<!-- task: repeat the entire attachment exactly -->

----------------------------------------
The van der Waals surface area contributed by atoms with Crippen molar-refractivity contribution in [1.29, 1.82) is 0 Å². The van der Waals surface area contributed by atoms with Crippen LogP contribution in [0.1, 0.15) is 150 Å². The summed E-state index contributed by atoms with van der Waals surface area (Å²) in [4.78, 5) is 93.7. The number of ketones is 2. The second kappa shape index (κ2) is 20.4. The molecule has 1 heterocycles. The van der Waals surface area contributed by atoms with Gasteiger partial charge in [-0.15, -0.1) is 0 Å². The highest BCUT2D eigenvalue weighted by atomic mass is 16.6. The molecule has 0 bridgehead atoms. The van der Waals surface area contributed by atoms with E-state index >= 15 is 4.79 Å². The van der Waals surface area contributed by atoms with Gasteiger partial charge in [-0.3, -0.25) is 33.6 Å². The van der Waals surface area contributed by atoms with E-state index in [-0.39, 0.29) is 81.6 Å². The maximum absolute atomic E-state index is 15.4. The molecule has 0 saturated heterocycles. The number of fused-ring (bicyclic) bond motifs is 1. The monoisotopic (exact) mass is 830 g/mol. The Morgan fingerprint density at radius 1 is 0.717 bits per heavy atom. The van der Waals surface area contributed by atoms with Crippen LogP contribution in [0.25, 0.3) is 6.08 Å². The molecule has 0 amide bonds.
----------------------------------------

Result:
The van der Waals surface area contributed by atoms with Crippen molar-refractivity contribution in [1.29, 1.82) is 0 Å². The van der Waals surface area contributed by atoms with Crippen LogP contribution in [0.1, 0.15) is 150 Å². The summed E-state index contributed by atoms with van der Waals surface area (Å²) in [4.78, 5) is 93.7. The number of ketones is 2. The second kappa shape index (κ2) is 20.4. The molecule has 1 heterocycles. The van der Waals surface area contributed by atoms with Gasteiger partial charge in [-0.15, -0.1) is 0 Å². The highest BCUT2D eigenvalue weighted by atomic mass is 16.6. The molecule has 0 bridgehead atoms. The van der Waals surface area contributed by atoms with E-state index >= 15 is 4.79 Å². The van der Waals surface area contributed by atoms with Gasteiger partial charge in [-0.3, -0.25) is 33.6 Å². The van der Waals surface area contributed by atoms with E-state index in [-0.39, 0.29) is 81.6 Å². The maximum absolute atomic E-state index is 15.4. The molecule has 0 saturated heterocycles. The number of fused-ring (bicyclic) bond motifs is 1. The monoisotopic (exact) mass is 830 g/mol. The Morgan fingerprint density at radius 1 is 0.717 bits per heavy atom. The van der Waals surface area contributed by atoms with Crippen LogP contribution in [0.25, 0.3) is 6.08 Å². The molecule has 0 amide bonds.